In times of stress, people tend to find outlets to relieve, distract, or heal themselves. Maybe stress at work means you need to take a walk and listen to your favorite song. Or the anxiety of leaving a relationship can be result in changing hairstyles, eating a ton of ice cream, or consuming hours of reality television on the couch (while eating a ton of ice cream). Whatever it is, the distraction is useful as a means of ‘curing’ the common complaint. Of course, taken to extremes of unhealthy behavior, distraction might lead to dependencies, but that’s not the focus here. In this post, we’re discussing the more benign form of “retail therapy.” Although by no means a substitute for psychotherapy treatment, retail therapy can serve to distract, entertain, and ease minor stresses - especially along the arduous and pit-falled path of a travel journey. So here are a few ways that airlines can take advantage of this insight to improve the travel experience for their passengers, while driving some significant ancillary travel retail revenue, along the way.

“Retail therapy can be defined as the act of shopping with the sole purpose of improving one’s mood or disposition.” [source]

Window shopping for the soul

It’s fair to say that air travel is generally filled with stress and boredom. On most flights, you’ll see people watching videos with noise cancelling headphones on, trying to just make it to their destination without losing their mind. They are in need of distraction and would benefit from a little retail therapy. They can window shop through a duty-free catalogue or destination activities, information, and tours. Unlike the distraction from amusing activities such as watching videos or doing crosswords, window shopping offers an experience like no other. When consumers scroll through products, read online reviews, check availability and rates, they envision themselves within that experience. More succinctly, travelers who dream of far away vacations are actually ‘seeing themselves’ in those locations, which in turn fuels the desire to purchase those travel retail products.

“Online shopping is increasingly mentioned as a type of mini mental vacation.” [source]


Through the looking glass

Airlines now have every opportunity to convert window shoppers into actual travel retail shoppers. They have a captive audience for the duration of a flight, in desperate need of distraction and entertainment.  During this time, an airline’s mobile app can delight their passengers with a catalogue of awesome, eye-catching offers through which they can window shop - all from their personal, mobile devices. But the dreaming phase of travel can strike at any moment. So even if your passenger is at home sitting on their couch, they’re still likely to be interested in travel retail inspiration. Again, your airline’s app can serve up a mountain of awesome content that your passengers are going to love.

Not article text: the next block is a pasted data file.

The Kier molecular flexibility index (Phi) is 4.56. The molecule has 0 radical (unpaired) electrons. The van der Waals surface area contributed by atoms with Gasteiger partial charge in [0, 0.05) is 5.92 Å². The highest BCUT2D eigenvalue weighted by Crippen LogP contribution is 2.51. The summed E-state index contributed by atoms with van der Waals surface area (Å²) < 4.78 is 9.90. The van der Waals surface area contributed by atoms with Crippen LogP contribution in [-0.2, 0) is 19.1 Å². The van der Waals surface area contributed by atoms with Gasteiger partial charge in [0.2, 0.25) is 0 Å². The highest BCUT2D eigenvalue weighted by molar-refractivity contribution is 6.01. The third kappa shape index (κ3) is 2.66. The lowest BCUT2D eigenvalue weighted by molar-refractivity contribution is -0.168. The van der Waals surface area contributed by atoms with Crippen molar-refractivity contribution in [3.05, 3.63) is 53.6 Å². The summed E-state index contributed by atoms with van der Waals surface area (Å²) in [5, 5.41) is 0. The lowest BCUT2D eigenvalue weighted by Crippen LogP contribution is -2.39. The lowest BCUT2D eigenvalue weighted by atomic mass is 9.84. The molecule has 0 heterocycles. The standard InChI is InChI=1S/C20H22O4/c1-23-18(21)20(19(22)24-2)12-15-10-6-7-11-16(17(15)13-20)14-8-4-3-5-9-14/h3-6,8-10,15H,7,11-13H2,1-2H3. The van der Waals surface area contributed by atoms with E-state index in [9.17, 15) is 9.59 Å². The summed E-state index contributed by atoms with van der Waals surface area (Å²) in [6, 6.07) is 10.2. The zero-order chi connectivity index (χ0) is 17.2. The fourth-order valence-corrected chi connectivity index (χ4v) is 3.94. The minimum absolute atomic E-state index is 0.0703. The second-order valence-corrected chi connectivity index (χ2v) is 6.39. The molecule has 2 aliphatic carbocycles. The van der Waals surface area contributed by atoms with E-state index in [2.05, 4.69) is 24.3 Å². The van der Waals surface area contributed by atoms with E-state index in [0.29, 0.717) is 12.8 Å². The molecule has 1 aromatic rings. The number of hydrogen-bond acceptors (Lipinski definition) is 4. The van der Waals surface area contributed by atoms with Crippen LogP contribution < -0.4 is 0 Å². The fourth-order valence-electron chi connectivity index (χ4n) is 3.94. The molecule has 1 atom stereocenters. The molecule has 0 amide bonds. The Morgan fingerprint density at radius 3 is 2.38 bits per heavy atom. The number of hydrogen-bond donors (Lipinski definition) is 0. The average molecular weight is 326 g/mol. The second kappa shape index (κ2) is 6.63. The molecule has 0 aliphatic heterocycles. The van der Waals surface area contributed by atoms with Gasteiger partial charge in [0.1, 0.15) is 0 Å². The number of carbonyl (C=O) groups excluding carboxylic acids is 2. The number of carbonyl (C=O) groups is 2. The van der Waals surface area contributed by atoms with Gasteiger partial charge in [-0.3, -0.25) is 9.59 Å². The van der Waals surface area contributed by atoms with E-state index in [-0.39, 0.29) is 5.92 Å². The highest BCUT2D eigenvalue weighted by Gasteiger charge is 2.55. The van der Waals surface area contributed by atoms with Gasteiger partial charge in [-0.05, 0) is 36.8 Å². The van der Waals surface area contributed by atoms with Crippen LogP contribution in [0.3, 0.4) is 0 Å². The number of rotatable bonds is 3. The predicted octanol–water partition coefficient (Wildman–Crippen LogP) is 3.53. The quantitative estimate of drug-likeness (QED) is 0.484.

Travel retail solutions

Having great offers - that’s great! And having lots of them - that’s also great. But what’s not so great is spamming your passengers with tons of offers that aren’t relevant. If a passenger is on a plane flying to Hawaii, why would you want them to window shop tours and experiences in Paris? That’s not to say you can’t market other destinations at some other point in time. After the trip, you can serve up personalized offers based upon their proven preferences and profiles. But if you’re going to exploit the fact that your passengers are captive in the cabin, and you know where they’re going, then why not offer them experiences that are actually relevant to their trip. Serving up timely and relevant travel retail offers is the key to attachment and conversion.

Frankly, any attempt an airline makes to delight their passengers will go appreciated. But the value of driving travel retail revenue is even greater than brand loyalty efforts. Let us help show you how you can drive ancillary revenue by leveraging the Guestlogix travel retail marketplace, as well as our AI-driven suggestion engine to turn your window shopping passengers into travel retail customers.

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